Global policy makers should prioritise intersectoral interventions, provide support for implementation, and articulate to national decision makers how these are complementary to IMCI and iCCM. WHO’s Health in All Policies framework, based on the notion that action in all sectors is required to improve the health of the poorest, is relevant but requires strong government ownership of child health goals and systematic coordination between sectors.23 In Peru, for example, government leadership and political will led to a move away from vertical programmes with an exclusive emphasis on maternal and child health, a decision that was key to the country’s success in reducing under 5 mortality.2124 Global and national stakeholders should boost political advocacy while also providing coordinated guidance and support for intersectoral activities, in line with the focus on children’s healthy development and the relation between health and all 17 of the UN’s sustainable development goals.

Geographic coverage of services must be planned to match needs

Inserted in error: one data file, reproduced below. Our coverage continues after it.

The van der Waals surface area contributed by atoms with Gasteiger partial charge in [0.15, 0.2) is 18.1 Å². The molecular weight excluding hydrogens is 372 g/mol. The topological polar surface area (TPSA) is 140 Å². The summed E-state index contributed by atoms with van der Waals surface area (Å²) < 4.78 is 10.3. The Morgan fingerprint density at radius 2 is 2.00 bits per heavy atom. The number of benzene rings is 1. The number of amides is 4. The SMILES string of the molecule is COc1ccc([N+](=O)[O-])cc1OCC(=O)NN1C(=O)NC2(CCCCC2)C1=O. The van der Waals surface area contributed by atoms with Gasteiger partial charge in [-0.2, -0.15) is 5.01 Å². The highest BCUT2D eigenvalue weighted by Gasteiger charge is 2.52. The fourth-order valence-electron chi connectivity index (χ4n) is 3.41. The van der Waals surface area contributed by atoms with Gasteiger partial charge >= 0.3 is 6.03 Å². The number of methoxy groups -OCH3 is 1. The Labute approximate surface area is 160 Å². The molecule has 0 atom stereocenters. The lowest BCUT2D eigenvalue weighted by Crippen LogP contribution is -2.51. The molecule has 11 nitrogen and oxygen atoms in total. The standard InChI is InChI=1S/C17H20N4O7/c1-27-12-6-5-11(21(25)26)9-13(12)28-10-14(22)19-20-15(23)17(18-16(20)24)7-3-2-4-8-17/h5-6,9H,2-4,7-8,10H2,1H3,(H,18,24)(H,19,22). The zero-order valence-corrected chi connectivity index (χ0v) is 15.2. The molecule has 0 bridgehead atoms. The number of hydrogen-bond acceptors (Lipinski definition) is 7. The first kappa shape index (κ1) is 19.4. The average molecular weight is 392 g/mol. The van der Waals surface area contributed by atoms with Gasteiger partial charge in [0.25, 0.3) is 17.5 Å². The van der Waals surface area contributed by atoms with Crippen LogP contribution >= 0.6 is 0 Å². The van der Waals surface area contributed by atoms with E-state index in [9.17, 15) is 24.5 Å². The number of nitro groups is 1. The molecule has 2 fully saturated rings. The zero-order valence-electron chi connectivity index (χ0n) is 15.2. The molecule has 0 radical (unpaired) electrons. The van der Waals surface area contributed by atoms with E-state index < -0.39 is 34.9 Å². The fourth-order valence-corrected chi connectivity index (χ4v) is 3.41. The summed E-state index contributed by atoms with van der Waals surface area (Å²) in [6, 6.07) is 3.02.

Many health systems were underdeveloped when IMCI was introduced, and many countries selected districts for implementation based on feasibility rather than need. IMCI was implemented to a lesser extent in poorer or more remote districts in Peru and Tanzania, for example, often owing to poorer health systems in those areas. In Brazil, IMCI was less implemented in municipalities with low per capita income and small populations or those that were far from the state capital.10 iCCM brought case management services to more underserved areas from 2010, but the objective of improving population coverage of effective treatment interventions was not often achieved.14 Persistent geographic differences in coverage and health outcomes reflect an “urban bias” in service provision but can also result from longstanding neglect of poor populations, ethnic minorities, and indigenous populations.

Coverage of child health services is often incongruent with population needs. Stakeholders in Ethiopia, Nepal, and Yemen said that planning for IMCI implementation was not explicitly equity focused, resulting in a failure to target areas where mortality was higher and intervention coverage was lower. Many countries failed to coordinate activities between governmental and non-governmental actors and to target resources to areas of need. Maps of under 5 mortality in Ethiopia show regions in clear need of intervention, but health extension workers are not necessarily more numerous in these areas (fig 2). Ethiopia’s ministry was more successful in coordinating coverage than many other surveyed countries, but maps still show some areas served by multiple organisations and some by one (or none).